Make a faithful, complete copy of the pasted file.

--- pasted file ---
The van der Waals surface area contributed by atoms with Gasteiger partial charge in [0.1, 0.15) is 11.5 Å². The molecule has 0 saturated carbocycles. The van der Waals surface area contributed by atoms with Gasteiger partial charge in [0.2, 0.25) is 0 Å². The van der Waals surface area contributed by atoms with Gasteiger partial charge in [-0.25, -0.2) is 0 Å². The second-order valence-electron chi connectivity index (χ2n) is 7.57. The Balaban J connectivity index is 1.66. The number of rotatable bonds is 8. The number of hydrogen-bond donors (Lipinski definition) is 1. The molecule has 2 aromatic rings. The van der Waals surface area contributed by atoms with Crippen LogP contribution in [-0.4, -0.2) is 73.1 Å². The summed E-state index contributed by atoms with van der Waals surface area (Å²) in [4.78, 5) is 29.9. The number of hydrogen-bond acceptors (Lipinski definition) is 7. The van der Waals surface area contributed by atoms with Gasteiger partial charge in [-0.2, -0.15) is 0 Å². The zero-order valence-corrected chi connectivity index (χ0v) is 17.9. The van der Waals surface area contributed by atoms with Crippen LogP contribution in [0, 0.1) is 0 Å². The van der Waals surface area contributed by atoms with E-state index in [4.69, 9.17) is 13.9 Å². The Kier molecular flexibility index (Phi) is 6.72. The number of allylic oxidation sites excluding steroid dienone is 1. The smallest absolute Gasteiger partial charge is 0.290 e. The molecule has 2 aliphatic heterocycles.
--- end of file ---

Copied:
The van der Waals surface area contributed by atoms with Gasteiger partial charge in [0.1, 0.15) is 11.5 Å². The molecule has 0 saturated carbocycles. The van der Waals surface area contributed by atoms with Gasteiger partial charge in [0.2, 0.25) is 0 Å². The van der Waals surface area contributed by atoms with Gasteiger partial charge in [-0.25, -0.2) is 0 Å². The second-order valence-electron chi connectivity index (χ2n) is 7.57. The Balaban J connectivity index is 1.66. The number of rotatable bonds is 8. The number of hydrogen-bond donors (Lipinski definition) is 1. The molecule has 2 aromatic rings. The van der Waals surface area contributed by atoms with Crippen LogP contribution in [-0.4, -0.2) is 73.1 Å². The summed E-state index contributed by atoms with van der Waals surface area (Å²) in [4.78, 5) is 29.9. The number of hydrogen-bond acceptors (Lipinski definition) is 7. The van der Waals surface area contributed by atoms with Gasteiger partial charge in [-0.2, -0.15) is 0 Å². The zero-order valence-corrected chi connectivity index (χ0v) is 17.9. The van der Waals surface area contributed by atoms with Crippen LogP contribution in [0, 0.1) is 0 Å². The van der Waals surface area contributed by atoms with E-state index in [4.69, 9.17) is 13.9 Å². The Kier molecular flexibility index (Phi) is 6.72. The number of allylic oxidation sites excluding steroid dienone is 1. The smallest absolute Gasteiger partial charge is 0.290 e. The molecule has 2 aliphatic heterocycles.